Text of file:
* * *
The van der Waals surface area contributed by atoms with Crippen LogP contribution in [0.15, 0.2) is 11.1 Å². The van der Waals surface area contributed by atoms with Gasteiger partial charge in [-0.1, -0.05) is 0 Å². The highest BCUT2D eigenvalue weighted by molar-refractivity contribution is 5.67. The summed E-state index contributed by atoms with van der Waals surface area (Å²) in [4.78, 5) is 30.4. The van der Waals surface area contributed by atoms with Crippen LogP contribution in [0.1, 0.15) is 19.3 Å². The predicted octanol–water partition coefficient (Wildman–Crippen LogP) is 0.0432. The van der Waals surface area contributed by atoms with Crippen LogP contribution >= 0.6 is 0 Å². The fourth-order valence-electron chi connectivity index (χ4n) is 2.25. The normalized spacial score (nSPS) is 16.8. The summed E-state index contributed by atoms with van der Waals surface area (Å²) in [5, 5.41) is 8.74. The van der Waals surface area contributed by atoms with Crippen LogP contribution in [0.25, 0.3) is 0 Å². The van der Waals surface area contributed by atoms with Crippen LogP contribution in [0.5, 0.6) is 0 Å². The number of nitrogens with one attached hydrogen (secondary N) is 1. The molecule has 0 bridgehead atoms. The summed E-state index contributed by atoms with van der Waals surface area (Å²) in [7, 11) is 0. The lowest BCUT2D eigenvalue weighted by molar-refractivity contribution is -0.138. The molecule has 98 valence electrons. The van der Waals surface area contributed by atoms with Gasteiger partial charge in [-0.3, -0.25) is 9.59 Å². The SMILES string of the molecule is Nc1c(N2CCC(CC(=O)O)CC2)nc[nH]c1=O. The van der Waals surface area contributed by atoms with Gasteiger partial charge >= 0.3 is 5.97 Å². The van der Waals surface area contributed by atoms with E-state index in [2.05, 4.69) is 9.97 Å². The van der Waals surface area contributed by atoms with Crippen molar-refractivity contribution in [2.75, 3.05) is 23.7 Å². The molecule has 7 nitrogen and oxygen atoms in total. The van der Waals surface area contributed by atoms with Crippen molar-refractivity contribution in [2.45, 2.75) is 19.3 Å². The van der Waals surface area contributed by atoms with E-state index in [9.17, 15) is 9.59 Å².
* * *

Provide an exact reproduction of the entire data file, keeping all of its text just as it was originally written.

The van der Waals surface area contributed by atoms with Crippen LogP contribution in [0.15, 0.2) is 11.1 Å². The van der Waals surface area contributed by atoms with Gasteiger partial charge in [-0.1, -0.05) is 0 Å². The highest BCUT2D eigenvalue weighted by molar-refractivity contribution is 5.67. The summed E-state index contributed by atoms with van der Waals surface area (Å²) in [4.78, 5) is 30.4. The van der Waals surface area contributed by atoms with Crippen LogP contribution in [0.1, 0.15) is 19.3 Å². The predicted octanol–water partition coefficient (Wildman–Crippen LogP) is 0.0432. The van der Waals surface area contributed by atoms with Crippen LogP contribution >= 0.6 is 0 Å². The fourth-order valence-electron chi connectivity index (χ4n) is 2.25. The normalized spacial score (nSPS) is 16.8. The summed E-state index contributed by atoms with van der Waals surface area (Å²) in [5, 5.41) is 8.74. The van der Waals surface area contributed by atoms with Crippen LogP contribution in [0.25, 0.3) is 0 Å². The van der Waals surface area contributed by atoms with Crippen LogP contribution in [0.5, 0.6) is 0 Å². The number of nitrogens with one attached hydrogen (secondary N) is 1. The molecule has 0 bridgehead atoms. The summed E-state index contributed by atoms with van der Waals surface area (Å²) in [7, 11) is 0. The lowest BCUT2D eigenvalue weighted by molar-refractivity contribution is -0.138. The molecule has 98 valence electrons. The van der Waals surface area contributed by atoms with Gasteiger partial charge in [-0.3, -0.25) is 9.59 Å². The SMILES string of the molecule is Nc1c(N2CCC(CC(=O)O)CC2)nc[nH]c1=O. The van der Waals surface area contributed by atoms with Gasteiger partial charge >= 0.3 is 5.97 Å². The van der Waals surface area contributed by atoms with E-state index in [2.05, 4.69) is 9.97 Å². The van der Waals surface area contributed by atoms with Crippen molar-refractivity contribution in [2.75, 3.05) is 23.7 Å². The molecule has 7 nitrogen and oxygen atoms in total. The van der Waals surface area contributed by atoms with Crippen molar-refractivity contribution in [2.45, 2.75) is 19.3 Å². The van der Waals surface area contributed by atoms with E-state index in [9.17, 15) is 9.59 Å².